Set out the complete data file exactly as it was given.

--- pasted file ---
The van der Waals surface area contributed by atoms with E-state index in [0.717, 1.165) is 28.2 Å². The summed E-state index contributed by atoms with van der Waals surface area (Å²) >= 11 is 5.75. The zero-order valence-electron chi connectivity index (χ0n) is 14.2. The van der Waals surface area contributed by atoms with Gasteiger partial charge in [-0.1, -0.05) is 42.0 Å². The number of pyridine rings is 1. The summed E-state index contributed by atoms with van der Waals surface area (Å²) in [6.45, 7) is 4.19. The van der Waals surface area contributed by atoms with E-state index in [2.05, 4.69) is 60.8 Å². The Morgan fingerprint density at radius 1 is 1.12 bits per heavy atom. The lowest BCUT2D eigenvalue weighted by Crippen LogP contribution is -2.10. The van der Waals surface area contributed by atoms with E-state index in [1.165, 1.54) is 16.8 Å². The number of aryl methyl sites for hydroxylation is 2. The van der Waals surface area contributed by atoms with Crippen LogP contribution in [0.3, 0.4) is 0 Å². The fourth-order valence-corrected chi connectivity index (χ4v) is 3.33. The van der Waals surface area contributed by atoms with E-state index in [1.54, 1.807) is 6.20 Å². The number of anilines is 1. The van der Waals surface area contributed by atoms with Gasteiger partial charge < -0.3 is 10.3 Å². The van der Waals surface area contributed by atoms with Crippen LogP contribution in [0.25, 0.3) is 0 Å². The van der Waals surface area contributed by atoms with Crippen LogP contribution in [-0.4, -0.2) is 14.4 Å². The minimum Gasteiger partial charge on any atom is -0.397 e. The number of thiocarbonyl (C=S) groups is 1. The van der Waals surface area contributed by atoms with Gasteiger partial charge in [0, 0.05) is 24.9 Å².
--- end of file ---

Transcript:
The van der Waals surface area contributed by atoms with E-state index in [0.717, 1.165) is 28.2 Å². The summed E-state index contributed by atoms with van der Waals surface area (Å²) >= 11 is 5.75. The zero-order valence-electron chi connectivity index (χ0n) is 14.2. The van der Waals surface area contributed by atoms with Gasteiger partial charge in [-0.1, -0.05) is 42.0 Å². The number of pyridine rings is 1. The summed E-state index contributed by atoms with van der Waals surface area (Å²) in [6.45, 7) is 4.19. The van der Waals surface area contributed by atoms with E-state index in [2.05, 4.69) is 60.8 Å². The Morgan fingerprint density at radius 1 is 1.12 bits per heavy atom. The lowest BCUT2D eigenvalue weighted by Crippen LogP contribution is -2.10. The van der Waals surface area contributed by atoms with E-state index in [1.165, 1.54) is 16.8 Å². The number of aryl methyl sites for hydroxylation is 2. The van der Waals surface area contributed by atoms with Crippen LogP contribution in [0.3, 0.4) is 0 Å². The fourth-order valence-corrected chi connectivity index (χ4v) is 3.33. The van der Waals surface area contributed by atoms with E-state index in [1.54, 1.807) is 6.20 Å². The number of anilines is 1. The van der Waals surface area contributed by atoms with Gasteiger partial charge < -0.3 is 10.3 Å². The van der Waals surface area contributed by atoms with Crippen LogP contribution in [0.25, 0.3) is 0 Å². The van der Waals surface area contributed by atoms with Crippen LogP contribution in [-0.4, -0.2) is 14.4 Å². The minimum Gasteiger partial charge on any atom is -0.397 e. The number of thiocarbonyl (C=S) groups is 1. The van der Waals surface area contributed by atoms with Gasteiger partial charge in [0, 0.05) is 24.9 Å².